Is there a doctor in the house? Everything you need to know about strokes

In the health feature with #WeekendBreakfast host Phemelo Motene, Neurologist Dr. John Gardenier talks about the different types of strokes and ways to treat them at an earlier stage.

There are two main types of strokes. The one is where a blood vessels become occluded, in other words the blood flow fails to reach the brain and that’s referred to an Ischaemic stroke.

Dr. John Gardenier, Neurologist At Constantiaberg Clinic

The doctor says that 80% of all strokes are Ischaemic strokes and the other 20% are Haemorrhagic strokes. A Haemorrhagic stroke occurs when the blood vessel raptures.

As we age our blood vessels become harder and more friable and are prone to rapture.

Dr. John Gardenier, Neurologist At Constantiaberg Clinic

Patients also need to understand what kind of stroke they have because the management and risk factors of the strokes are different says Dr. Gardenier.

He mentions that if you're admitted into hospital under three hours and get scanned, the candidate can improve survival significantly and initial damage is reduced.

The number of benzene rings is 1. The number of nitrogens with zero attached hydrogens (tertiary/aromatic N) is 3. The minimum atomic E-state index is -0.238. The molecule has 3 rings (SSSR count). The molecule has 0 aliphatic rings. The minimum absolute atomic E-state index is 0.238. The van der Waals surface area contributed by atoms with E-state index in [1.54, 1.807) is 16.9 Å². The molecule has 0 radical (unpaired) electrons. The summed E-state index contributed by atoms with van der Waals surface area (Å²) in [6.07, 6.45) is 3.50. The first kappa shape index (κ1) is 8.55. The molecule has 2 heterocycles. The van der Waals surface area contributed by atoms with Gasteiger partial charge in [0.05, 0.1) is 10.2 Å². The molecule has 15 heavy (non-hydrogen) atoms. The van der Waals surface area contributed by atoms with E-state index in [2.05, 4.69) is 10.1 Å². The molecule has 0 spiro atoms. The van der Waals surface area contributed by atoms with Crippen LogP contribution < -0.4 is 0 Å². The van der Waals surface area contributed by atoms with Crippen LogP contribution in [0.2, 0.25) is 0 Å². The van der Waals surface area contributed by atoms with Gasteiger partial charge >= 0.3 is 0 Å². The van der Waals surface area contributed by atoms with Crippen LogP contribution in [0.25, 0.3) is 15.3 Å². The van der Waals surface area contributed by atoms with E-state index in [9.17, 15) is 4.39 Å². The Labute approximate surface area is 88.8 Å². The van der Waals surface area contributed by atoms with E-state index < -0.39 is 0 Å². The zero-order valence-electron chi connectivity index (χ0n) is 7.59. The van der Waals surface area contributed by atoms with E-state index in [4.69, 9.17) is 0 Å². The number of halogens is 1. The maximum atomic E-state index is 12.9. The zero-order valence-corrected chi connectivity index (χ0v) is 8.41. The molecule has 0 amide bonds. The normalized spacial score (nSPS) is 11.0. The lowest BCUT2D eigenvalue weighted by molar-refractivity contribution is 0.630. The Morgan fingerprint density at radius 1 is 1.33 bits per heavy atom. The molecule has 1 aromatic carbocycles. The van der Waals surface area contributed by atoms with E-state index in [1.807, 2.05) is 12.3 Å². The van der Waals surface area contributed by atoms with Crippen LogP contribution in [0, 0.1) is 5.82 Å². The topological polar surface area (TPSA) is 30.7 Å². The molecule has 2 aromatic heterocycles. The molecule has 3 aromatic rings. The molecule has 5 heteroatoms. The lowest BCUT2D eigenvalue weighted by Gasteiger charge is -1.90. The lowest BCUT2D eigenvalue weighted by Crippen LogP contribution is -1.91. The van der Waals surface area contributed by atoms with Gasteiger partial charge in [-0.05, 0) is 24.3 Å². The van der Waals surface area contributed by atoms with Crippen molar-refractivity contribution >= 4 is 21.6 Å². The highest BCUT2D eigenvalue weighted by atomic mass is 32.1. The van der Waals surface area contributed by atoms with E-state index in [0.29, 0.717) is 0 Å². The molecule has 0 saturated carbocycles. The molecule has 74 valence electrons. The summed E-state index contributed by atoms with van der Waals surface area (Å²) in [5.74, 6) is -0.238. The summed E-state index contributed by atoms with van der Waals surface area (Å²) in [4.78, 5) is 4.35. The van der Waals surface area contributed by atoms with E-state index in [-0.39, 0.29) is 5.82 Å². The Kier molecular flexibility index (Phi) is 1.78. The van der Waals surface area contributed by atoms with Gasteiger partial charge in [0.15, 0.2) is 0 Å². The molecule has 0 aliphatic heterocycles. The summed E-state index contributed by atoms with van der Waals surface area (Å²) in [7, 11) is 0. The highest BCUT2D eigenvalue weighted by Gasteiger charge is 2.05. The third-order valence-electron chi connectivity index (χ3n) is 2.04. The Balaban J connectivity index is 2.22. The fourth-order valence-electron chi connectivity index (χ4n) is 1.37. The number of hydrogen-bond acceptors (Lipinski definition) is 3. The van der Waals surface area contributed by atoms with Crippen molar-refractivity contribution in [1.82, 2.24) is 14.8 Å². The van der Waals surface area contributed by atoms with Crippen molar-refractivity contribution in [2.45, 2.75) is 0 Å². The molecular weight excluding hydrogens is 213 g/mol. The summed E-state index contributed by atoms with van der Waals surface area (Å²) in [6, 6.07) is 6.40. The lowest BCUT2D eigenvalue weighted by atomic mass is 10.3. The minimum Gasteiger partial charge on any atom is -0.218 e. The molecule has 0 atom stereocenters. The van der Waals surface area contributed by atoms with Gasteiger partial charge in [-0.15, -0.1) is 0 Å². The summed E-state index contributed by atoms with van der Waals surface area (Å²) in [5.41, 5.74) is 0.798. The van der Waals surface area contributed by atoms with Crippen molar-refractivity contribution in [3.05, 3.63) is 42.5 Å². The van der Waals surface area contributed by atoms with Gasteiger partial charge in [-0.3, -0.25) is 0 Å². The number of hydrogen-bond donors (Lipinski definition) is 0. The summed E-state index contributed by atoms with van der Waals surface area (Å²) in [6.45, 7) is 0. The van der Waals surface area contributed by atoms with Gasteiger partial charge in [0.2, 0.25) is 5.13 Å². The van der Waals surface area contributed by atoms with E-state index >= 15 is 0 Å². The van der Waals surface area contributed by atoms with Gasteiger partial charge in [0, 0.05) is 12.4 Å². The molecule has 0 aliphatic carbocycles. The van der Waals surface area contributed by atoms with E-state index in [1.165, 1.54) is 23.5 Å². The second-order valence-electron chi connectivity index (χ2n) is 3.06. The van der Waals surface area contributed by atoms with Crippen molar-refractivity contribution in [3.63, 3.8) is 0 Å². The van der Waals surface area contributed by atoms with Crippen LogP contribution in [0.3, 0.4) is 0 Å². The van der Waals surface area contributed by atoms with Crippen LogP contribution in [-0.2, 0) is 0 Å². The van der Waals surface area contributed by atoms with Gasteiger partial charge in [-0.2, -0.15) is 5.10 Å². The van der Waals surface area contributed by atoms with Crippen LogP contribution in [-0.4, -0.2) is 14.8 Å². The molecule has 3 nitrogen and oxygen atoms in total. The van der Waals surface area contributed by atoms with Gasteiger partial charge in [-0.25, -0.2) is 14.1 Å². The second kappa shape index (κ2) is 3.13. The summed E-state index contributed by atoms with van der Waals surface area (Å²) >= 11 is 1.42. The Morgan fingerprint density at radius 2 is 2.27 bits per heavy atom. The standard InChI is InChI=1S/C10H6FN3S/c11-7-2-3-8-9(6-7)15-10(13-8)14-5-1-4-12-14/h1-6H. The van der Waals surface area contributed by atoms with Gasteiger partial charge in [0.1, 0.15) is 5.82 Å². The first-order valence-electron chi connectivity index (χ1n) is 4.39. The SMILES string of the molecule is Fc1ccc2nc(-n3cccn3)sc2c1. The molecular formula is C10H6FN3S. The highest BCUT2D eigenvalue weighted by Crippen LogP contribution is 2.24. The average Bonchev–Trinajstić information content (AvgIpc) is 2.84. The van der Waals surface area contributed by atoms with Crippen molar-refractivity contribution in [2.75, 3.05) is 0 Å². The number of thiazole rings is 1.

There is a global initiative that's aimed at making the public aware of this three hour time line.

In some areas people have considered using the term ‘brain attack’ to try and compare it to a heart attack, where you have to try and expedite to make things happen quickly.

Dr. John Gardenier, Neurologist At Constantiaberg Clinic

Dr. Gardenier states that one of the main problems is that most patients will wait 30 minutes before telling someone what their problem is.

We know what you are thinking... Having a stroke is not always obvious.

There are subtle signs to lookout for like sensory loose, not being able to hold onto things, facial features going skew and a failure for information to travel from one side of the body to the other causing issues with vision.

Hear the full audio in the link below...


This article first appeared on 702 : Is there a doctor in the house? Everything you need to know about strokes


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